Insanity plea not likely for Godbolt; suspect accused of killing 8
The capital defense team for Willie Cory Godbolt — the man accused of shooting to death eight people in a two-day killing spree — won’t likely use an insanity plea even though the defendant underwent a psychological exam.
At a status hearing in Lincoln County Circuit Court Wednesday, Assistant District Attorney Brendon Adams pointed out that prosecutors had not been given a copy of the evaluation and the Feb. 10 trial date is quickly approaching.
“We’ve received nothing from defense. We are getting closer to time,” he told Circuit Judge David Strong. “It’s my understanding that Mr. Godbolt did undergo some type of a psychological evaluation of some sort that was done by the defense’s doctors. We’ve received nothing on that.”
Godbolt, 37, is charged with four counts of capital murder, four counts of first-degree murder, attempted murder and kidnapping charges in connection with the May 27 and 28, 2017, killings of eight people from Bogue Chitto to Brookhaven. He was arrested early on May 28, 2017, and has been held in the Copiah County Jail ever since, making several short appearances in court for status hearings.
Adams questioned defense attorney Allison Steiner, who is with the capital defense counsel division of the state public defender’s office, about sharing the results of the evaluation. Prosecutors are concerned they may need to have Godbolt evaluated by a doctor as well, “as not to force us to have to ask for a continuance,” he said. “If they have things they need to turn over to us they need to turn it over in a timely manner.That way we can prepare for trial, as well.”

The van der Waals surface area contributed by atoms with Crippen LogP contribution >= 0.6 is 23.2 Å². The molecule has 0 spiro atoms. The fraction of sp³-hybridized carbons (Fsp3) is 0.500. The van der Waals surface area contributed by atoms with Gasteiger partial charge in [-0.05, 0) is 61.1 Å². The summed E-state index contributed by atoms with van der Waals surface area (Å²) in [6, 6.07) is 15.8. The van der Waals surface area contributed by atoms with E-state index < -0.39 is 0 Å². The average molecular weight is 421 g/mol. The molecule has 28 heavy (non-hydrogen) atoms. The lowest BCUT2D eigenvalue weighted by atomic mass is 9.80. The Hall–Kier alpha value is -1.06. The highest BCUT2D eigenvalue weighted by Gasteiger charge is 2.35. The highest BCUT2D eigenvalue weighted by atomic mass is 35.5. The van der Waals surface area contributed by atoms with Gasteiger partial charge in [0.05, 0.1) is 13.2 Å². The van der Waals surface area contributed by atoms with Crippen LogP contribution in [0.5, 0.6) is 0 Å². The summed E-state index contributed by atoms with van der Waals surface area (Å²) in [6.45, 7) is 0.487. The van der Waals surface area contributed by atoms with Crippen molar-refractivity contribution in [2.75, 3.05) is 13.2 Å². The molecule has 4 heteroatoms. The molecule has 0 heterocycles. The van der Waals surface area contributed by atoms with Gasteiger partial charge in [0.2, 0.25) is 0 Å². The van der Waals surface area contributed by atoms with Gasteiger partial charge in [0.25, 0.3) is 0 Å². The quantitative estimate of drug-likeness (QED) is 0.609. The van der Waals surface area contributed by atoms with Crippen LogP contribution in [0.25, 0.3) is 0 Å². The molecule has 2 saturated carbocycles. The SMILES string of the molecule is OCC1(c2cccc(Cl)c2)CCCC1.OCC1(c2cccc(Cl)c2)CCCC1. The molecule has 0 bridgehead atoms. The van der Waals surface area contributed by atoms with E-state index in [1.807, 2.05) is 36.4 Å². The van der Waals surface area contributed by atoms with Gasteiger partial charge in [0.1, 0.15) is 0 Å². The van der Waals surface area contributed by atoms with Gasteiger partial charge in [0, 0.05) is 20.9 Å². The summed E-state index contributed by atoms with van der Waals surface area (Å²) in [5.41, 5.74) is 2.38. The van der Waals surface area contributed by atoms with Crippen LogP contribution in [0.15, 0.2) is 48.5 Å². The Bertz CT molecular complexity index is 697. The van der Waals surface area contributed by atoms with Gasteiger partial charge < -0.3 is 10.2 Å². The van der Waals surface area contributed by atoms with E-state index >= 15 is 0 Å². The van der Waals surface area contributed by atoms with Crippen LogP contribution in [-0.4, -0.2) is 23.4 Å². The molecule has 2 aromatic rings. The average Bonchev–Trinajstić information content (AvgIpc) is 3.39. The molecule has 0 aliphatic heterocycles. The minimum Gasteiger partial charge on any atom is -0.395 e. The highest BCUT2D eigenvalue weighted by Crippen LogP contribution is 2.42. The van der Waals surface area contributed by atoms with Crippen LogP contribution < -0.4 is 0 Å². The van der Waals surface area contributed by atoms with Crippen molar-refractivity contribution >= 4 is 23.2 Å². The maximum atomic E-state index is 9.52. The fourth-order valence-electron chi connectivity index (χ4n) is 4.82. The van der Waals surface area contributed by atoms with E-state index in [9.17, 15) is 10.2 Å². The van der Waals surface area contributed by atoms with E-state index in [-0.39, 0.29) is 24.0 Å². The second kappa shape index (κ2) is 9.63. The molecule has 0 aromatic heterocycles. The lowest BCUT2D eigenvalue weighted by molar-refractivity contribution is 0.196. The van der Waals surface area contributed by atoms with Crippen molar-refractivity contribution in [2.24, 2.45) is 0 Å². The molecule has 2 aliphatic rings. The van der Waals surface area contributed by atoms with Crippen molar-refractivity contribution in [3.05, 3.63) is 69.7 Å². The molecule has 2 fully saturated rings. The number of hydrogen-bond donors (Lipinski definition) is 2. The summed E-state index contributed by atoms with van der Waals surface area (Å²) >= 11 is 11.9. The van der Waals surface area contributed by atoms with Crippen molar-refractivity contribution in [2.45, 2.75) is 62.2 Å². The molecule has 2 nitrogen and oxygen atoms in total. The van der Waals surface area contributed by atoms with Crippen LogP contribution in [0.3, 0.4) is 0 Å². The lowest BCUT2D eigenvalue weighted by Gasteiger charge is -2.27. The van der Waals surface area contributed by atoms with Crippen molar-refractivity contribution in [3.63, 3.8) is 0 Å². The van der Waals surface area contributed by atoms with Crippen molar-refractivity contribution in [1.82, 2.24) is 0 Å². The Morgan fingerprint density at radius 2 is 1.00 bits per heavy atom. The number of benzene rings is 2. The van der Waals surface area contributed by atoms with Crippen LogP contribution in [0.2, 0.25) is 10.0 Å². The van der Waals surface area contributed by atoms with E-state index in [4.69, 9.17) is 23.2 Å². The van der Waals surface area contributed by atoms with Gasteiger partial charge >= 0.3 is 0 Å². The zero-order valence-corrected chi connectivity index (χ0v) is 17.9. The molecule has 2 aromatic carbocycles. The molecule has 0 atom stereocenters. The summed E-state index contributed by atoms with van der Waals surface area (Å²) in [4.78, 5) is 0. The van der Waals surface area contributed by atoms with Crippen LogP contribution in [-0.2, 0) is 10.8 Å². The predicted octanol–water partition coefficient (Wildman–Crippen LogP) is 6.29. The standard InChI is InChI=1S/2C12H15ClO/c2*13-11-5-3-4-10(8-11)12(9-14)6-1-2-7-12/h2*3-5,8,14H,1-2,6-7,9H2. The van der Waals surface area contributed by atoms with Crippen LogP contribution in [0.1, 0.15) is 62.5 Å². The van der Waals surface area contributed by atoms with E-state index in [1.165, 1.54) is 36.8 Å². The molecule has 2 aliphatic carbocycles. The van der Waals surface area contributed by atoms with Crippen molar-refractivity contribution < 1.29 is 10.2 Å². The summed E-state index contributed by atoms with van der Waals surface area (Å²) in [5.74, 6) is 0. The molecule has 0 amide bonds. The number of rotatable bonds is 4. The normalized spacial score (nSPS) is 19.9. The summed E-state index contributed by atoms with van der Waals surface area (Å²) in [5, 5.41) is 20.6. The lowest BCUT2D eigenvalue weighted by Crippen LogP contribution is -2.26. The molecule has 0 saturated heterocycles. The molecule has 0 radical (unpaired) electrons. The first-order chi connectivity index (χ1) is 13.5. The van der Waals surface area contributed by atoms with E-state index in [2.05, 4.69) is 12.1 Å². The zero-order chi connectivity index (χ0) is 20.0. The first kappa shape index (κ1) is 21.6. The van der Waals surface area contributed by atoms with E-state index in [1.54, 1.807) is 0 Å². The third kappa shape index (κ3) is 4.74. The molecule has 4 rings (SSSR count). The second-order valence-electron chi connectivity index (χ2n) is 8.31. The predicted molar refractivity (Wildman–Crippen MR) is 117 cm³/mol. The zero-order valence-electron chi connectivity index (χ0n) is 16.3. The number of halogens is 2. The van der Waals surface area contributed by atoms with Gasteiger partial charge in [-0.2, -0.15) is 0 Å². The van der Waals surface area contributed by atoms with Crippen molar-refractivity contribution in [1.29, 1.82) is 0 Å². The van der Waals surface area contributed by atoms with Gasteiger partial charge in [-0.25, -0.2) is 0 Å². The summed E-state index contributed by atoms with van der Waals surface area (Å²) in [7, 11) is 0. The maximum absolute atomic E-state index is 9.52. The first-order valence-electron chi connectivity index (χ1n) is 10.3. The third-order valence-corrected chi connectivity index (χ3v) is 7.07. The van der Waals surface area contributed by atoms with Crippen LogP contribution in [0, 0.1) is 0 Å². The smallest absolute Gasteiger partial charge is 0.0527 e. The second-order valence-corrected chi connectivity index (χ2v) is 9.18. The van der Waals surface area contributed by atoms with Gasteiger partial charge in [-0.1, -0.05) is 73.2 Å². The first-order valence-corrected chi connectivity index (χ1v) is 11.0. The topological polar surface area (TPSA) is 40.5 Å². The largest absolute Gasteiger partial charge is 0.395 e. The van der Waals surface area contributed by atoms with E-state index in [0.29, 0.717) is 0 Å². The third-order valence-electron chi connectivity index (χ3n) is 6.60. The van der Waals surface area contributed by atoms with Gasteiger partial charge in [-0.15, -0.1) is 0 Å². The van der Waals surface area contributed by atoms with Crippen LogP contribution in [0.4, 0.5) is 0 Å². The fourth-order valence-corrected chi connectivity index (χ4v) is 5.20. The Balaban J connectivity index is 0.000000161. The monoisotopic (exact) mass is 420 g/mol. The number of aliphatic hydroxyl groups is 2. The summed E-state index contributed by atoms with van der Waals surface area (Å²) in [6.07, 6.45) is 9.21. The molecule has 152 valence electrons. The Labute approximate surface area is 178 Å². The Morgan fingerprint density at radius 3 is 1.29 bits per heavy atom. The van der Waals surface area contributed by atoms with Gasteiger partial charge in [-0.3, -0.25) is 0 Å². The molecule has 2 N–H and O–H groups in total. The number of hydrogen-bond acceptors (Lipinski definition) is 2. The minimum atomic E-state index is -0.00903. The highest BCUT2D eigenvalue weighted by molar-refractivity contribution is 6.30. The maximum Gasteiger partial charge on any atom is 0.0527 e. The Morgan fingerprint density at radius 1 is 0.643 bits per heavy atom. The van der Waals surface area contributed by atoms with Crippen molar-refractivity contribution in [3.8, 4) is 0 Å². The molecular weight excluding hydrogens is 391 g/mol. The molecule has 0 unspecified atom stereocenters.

Strong pointed out that the state had filed a motion earlier for Godbolt to undergo a psychological exam and Steiner objected to it.
“You’re not telling me as we sit here that there’s any issue of competence are you?” Strong asked.
She said she did not anticipate an insanity defense for her client.
The prosecution did not make any motions to discuss at the status hearing, which Godbolt attended. Several members of the victims’ families sat in the audience and watched in silence.
The state and defense both made suggestions for the number of jury summonses they would like to see mailed to DeSoto County registered voters. A jury from DeSoto County will hear the case against Godbolt at a trial that will be held in Pike County at the courthouse in Magnolia.
Adams spoke with the DA’s office in DeSoto County and was told their rate of return is 40 to 45 percent of potential jurors who will show up for trial. He suggested 750 summonses be mailed considering the publicity of the case and the inconvenience to the jurors who will be relocated away from home for several weeks.
“We’d rather have too many than not enough,” he said.
Steiner suggested less than half of that.
Strong said he discussed with the circuit judge in DeSoto County the size of a pool needed to find 12 jurors and three alternates rather than the usual two.
“I’ll come up with a number. I don’t think it’s going to be 750, but I don’t think it’s 200 or 300 either. Probably 500,” Strong said. “Obviously we’re going to have issues with them not wanting to be away from their families for three weeks. And while they may have heard something about the facts of this case due to the fact that it made national news in some regard I don’t think you’re going to have any issues with people having made their minds up.”
Steiner took advantage of the status hearing to reiterate to the court she does not think the defense team will be adequately prepared for the Feb. 10 trial date. She filed a motion to reset the date Sept. 29, which Strong denied.
The next status hearing is set for Jan 16 at 9 a.m. at the Pike County Courthouse in Magnolia.